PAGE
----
The phrase “walk a mile in someone else’s shoes” is a familiar reminder to empathize with others. At the University of Arizona’s Anti-Racism Extended Reality Studio, it can now be more than an imaginative exercise.
“Knowing the power of immersive education and knowing that the national conversation is about racism and inequality, we’re looking at leveraging this new technology to help with that dilemma,” says Bryan Carter, a UArizona associate professor of Africana Studies. “By creating scenarios, we’re hoping to help people step into the shoes of others by being a first-person observer — observing things that are happening around and to you.”
Carter says that extended-reality experiences can alter perspectives and make productive discussions about racism possible — more so than similar discussions initiated without the help of immersive technology. “The invisibility of systemic racism can be uncloaked,” he says.
Participants will wear a headset in an immersive video setting depicting, for example, a department meeting or classroom. Actors carrying out scripted interactions will convey common experiences of racism, including snide comments or hostility.
“Those are the kinds of microaggressions that typically go unaddressed. They’re difficult to track, and we want to take people into the world of someone who experiences things like that so they can differently understand what that experience is like,” Carter says.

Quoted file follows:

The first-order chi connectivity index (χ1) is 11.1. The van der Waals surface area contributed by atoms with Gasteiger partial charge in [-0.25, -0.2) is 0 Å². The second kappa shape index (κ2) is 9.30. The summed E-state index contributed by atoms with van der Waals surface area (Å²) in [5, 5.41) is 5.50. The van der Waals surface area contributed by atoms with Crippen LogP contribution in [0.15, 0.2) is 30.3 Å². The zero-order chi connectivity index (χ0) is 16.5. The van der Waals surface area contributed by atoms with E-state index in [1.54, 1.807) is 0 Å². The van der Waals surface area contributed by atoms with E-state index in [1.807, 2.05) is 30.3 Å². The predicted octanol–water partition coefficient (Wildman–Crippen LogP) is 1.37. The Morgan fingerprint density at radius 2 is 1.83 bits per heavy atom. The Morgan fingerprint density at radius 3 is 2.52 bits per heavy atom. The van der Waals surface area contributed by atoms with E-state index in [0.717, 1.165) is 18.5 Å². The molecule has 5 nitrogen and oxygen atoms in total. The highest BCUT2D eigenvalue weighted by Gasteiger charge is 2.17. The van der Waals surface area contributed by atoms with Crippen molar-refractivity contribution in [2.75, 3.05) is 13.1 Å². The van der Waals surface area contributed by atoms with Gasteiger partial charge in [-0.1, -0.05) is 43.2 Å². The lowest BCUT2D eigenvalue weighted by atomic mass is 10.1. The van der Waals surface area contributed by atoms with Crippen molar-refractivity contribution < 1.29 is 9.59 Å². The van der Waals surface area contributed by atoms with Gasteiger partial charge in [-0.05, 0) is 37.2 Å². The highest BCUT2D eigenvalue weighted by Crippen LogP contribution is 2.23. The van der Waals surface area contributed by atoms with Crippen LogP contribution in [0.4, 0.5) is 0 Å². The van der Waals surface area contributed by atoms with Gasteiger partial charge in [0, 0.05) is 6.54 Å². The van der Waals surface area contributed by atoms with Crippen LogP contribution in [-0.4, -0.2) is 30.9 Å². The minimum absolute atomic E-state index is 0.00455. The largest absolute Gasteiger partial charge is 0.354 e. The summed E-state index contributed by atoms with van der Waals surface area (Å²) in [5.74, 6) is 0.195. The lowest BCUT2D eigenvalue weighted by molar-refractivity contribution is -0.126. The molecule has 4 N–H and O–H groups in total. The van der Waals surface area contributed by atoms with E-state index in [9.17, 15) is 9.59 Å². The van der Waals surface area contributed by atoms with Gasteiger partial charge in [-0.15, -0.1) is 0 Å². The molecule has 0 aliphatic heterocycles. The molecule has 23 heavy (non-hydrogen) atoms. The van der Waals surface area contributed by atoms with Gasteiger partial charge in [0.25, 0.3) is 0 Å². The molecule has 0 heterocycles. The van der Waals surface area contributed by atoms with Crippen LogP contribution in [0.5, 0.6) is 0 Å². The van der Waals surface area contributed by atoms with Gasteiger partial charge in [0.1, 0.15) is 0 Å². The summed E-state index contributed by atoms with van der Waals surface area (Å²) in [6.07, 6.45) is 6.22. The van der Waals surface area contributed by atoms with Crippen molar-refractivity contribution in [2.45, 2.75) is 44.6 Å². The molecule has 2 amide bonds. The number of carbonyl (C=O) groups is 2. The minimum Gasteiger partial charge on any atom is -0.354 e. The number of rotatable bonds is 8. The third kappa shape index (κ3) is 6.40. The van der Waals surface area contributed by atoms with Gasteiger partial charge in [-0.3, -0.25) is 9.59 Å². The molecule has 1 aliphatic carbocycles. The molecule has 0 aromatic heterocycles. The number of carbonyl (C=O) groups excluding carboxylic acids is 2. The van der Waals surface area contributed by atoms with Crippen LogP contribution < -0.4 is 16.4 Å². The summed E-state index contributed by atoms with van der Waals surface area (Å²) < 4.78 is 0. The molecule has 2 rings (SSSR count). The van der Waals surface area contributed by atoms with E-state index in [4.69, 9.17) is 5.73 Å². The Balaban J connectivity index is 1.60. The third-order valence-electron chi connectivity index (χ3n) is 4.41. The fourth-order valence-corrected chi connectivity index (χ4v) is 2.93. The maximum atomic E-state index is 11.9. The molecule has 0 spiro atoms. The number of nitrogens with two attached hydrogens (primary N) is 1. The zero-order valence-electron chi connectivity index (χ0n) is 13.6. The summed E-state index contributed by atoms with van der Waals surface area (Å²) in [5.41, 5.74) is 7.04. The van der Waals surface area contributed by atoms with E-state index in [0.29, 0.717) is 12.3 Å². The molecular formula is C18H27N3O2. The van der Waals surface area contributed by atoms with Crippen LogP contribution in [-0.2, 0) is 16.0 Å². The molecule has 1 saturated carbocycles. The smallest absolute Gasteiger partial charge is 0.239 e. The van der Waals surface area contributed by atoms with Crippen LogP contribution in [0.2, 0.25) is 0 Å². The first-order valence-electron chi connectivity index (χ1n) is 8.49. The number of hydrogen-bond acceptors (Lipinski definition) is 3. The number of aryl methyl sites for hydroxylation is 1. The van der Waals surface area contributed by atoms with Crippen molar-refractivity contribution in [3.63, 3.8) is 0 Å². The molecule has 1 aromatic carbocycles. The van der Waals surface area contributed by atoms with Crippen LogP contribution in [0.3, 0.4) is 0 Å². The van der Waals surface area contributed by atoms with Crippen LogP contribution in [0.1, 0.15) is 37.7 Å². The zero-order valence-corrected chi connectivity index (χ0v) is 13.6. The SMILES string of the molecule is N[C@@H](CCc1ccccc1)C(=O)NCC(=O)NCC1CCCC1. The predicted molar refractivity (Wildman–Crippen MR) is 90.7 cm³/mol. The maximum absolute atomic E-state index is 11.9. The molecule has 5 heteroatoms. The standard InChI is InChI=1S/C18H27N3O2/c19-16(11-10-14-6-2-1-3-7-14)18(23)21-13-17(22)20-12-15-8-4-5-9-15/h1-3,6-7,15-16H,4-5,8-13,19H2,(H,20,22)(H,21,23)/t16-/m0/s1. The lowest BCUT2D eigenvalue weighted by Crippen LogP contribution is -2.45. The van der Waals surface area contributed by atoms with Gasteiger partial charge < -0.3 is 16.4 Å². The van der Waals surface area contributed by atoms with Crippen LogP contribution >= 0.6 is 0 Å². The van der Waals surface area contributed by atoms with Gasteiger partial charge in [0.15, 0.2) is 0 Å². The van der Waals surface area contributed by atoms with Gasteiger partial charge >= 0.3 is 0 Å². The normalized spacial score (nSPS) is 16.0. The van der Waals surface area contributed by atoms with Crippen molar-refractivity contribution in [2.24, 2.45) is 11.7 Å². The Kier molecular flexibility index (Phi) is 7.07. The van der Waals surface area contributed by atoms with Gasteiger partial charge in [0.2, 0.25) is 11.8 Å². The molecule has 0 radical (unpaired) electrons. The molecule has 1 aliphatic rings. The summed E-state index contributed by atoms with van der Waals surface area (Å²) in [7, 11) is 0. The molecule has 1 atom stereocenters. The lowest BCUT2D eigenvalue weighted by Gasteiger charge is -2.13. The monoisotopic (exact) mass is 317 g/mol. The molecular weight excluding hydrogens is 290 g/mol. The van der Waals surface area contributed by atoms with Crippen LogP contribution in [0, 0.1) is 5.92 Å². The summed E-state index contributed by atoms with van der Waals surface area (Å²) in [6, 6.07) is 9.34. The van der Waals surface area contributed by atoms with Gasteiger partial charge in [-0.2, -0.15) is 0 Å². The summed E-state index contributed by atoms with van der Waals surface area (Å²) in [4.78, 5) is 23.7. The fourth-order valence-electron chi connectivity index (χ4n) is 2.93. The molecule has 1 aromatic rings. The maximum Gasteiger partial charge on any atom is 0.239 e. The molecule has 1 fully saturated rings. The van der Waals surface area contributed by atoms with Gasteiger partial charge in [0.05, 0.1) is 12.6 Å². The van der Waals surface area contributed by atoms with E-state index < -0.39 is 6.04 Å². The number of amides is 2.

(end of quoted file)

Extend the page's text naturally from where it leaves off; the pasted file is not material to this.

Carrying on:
The pilot project, launching next fall, also will include augmented experiences for mobile devices and tablets. Participants will be able to interact with a police officer to re-create a common interaction, for example. Different responses will guide different interactions, and the first-person perspective will show what it’s like to be treated unfairly, Carter says.
“We’re talking about real-life actors playing these roles, as opposed to avatars. We’re hoping the visceral reaction people will have to something more realistic will have more of an impact.”
The goal, Carter says, is to integrate the simulated experiences into orientations or diversity trainings.
“We don’t just want this to be someone putting on a headset and then going away when it’s over. It’s meant to be combined with other activities,” Carter says. “The plan is, after we’ve piloted this, we’ll be able to invite community groups, students and faculty who have an idea or scenario or a group they’d like to go through this, and we’ll be able to assist them with the development of that idea.”